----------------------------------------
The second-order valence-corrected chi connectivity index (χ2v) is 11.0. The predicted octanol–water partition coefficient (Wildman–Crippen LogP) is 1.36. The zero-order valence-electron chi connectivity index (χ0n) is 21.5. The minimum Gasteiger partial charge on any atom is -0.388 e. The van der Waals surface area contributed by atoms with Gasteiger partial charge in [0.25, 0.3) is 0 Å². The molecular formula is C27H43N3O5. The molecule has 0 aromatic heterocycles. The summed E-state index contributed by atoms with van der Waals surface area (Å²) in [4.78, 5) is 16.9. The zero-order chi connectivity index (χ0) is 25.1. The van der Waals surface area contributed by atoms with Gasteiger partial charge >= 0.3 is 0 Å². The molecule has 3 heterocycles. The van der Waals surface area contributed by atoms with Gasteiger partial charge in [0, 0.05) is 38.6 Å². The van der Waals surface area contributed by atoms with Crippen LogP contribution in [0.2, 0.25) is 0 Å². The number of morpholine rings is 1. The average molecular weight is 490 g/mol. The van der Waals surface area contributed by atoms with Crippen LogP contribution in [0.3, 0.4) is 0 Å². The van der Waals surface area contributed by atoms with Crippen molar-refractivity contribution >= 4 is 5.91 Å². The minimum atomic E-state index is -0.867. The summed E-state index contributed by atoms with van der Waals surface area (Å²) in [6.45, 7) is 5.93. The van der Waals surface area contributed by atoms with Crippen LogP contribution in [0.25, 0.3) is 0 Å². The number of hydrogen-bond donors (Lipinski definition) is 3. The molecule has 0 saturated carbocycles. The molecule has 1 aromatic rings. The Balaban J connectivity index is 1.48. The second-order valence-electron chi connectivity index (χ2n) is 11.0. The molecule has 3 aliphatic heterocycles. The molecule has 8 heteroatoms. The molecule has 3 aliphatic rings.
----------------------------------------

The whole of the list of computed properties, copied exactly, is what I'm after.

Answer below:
The second-order valence-corrected chi connectivity index (χ2v) is 11.0. The predicted octanol–water partition coefficient (Wildman–Crippen LogP) is 1.36. The zero-order valence-electron chi connectivity index (χ0n) is 21.5. The minimum Gasteiger partial charge on any atom is -0.388 e. The van der Waals surface area contributed by atoms with Gasteiger partial charge in [0.25, 0.3) is 0 Å². The molecular formula is C27H43N3O5. The molecule has 0 aromatic heterocycles. The summed E-state index contributed by atoms with van der Waals surface area (Å²) in [4.78, 5) is 16.9. The zero-order chi connectivity index (χ0) is 25.1. The van der Waals surface area contributed by atoms with Gasteiger partial charge >= 0.3 is 0 Å². The molecule has 3 heterocycles. The van der Waals surface area contributed by atoms with Gasteiger partial charge in [0, 0.05) is 38.6 Å². The van der Waals surface area contributed by atoms with Crippen LogP contribution in [0.2, 0.25) is 0 Å². The number of morpholine rings is 1. The average molecular weight is 490 g/mol. The van der Waals surface area contributed by atoms with Crippen LogP contribution in [0.3, 0.4) is 0 Å². The van der Waals surface area contributed by atoms with Crippen molar-refractivity contribution >= 4 is 5.91 Å². The minimum atomic E-state index is -0.867. The summed E-state index contributed by atoms with van der Waals surface area (Å²) in [6.45, 7) is 5.93. The van der Waals surface area contributed by atoms with Crippen LogP contribution in [0.25, 0.3) is 0 Å². The number of hydrogen-bond donors (Lipinski definition) is 3. The molecule has 0 saturated carbocycles. The molecule has 1 aromatic rings. The Balaban J connectivity index is 1.48. The second-order valence-electron chi connectivity index (χ2n) is 11.0. The molecule has 3 aliphatic heterocycles. The molecule has 8 heteroatoms. The molecule has 3 aliphatic rings.